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Where Will the US Dollar Go Now?


Looking at technical analysis of the US dollar can provide clues.

The beleaguered US dollar, long forlorn of any vestige of hope by the fiscal and monetary policy-induced abasement characteristic of the last 11 years, is enjoying its strongest multi-week rally since May 2012. Yes, you heard me right: There is currently US dollar strength.

Is this a safe haven play (Credit: "Er, yes?"; Equities: "Of course not!")? Is the US dollar (USD) stronger on an absolute basis, or is the greenback merely "less bad," evincing relative strength versus the comparatively miserable constituent contra-currencies comprising the USD Index? What's with this USD/domestic stock correlation picking up steam over last five weeks, and now positive for the last two? What is that most barbarous of yellow shiny relics telling us, if only we have ears to hear? And lest we get ahead of ourselves: In this central bank era of Weapons of Mass Debasement (WMD), isn't anything smacking of a long US dollar thesis Don't-Fight-the-Fed DOA? And isn't there a disconcerting measure of complacency inherent in the act of asking such a question?

Astute market observers are taking pause here to consider the intermarket implications of a sustained, strong dollar regime brashly staring down the quasi-structural ZIRP/LSAP headwinds emanating from the Fed.

Price is a recapitulation of all of these questions. Not the answers (face it -- most of these questions have no practicably obtainable answer), but the questions. Assuming the questions are worth asking, let's turn to the USD itself. To do this, we'll evaluate $DX_F, the ICE US Dollar Index futures contract.

What is happening with the US dollar has happened before, and not just the past few weeks; the last 10 months are a magnified echo of the six months preceding that.

Click to enlarge

Some charts – like this one – are more about raw feel over trenchant analysis. Here, we learn two things:
1. The last 16 months have been comprised by a very orderly fractal pattern.

2. The latest US dollar rally appears to be shadowing the rallies of December 2011 and May 2012.

So is the greenback embarking on its third iteration of this pattern, or is this time different? It's far too early to tell.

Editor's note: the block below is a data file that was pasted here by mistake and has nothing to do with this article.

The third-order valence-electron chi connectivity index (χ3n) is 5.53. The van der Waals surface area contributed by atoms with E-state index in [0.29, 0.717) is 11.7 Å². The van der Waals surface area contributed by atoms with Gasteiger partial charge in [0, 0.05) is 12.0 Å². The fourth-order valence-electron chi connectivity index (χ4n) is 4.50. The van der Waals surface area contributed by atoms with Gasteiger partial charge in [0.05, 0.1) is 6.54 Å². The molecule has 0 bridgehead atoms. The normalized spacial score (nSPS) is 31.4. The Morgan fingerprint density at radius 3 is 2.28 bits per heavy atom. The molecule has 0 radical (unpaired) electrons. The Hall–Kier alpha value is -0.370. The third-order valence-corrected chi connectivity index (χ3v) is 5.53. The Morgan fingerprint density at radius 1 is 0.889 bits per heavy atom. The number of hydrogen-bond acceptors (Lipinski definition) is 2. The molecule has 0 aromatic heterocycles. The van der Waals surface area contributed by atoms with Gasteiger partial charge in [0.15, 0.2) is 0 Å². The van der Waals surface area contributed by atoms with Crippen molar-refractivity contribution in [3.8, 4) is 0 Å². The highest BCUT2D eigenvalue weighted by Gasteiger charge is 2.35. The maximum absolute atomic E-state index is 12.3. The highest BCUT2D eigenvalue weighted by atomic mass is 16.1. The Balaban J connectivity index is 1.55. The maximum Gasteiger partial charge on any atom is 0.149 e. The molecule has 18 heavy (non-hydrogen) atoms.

Interesting, but that correlation – remarkable though it may be – in itself just doesn't have much utility. Fair enough. Let's peer into the fractal one level deeper.

Click to enlarge

Here, the last 16 months are technically articulated with two Harmonic Crab patterns (points to whomever can identify the quote, by the way). These harmonic constructions bisect the earlier-pictured fractal differently (and are in fact a rendering of an incomplete fractal themselves). In this context, the USD's present 5-week rally isn't a venture off into the unknown, but the beginning of leg CD of the larger Crab and not even halfway to its target between 87-88.

Zooming back out (note we're now moving to a weekly timeframe), this two-Crab thesis is well supported by a larger Harmonic Bat construction.

Click to enlarge

I'm the first to admit that's a weird title. In any case, the Bat calls here for a move to the 88.6% retracement of X (in purple), creating reliable context and aligning well with the general 87-88 resistance/reversal window set out with the larger Crab above.

It's beginning to seem like a lot is coming together here at 87-88, eh? Let's now move even further out.

Click to enlarge

As it turns out, 87-88 is in confluence with the descending trend line of the US dollar's multi-year symmetrical triangle (converging gray lines). That is a truly impressive pattern that really presses home the benefit of looking left and across multiple timeframes.

As the accompanying chart notes explain in further detail, the USD is presently midway through an intratriangle upswing. This triangle trendline overhead acts both as a magnet and massive resistance, suggesting (along with completion of the larger Crab and Bat patterns at D) the greenback's climb to it – a shred of hope, then – may be the prevailing theme for the USD during 2013's first half.

This article by Andrew Kassen was originally published on See It Market.
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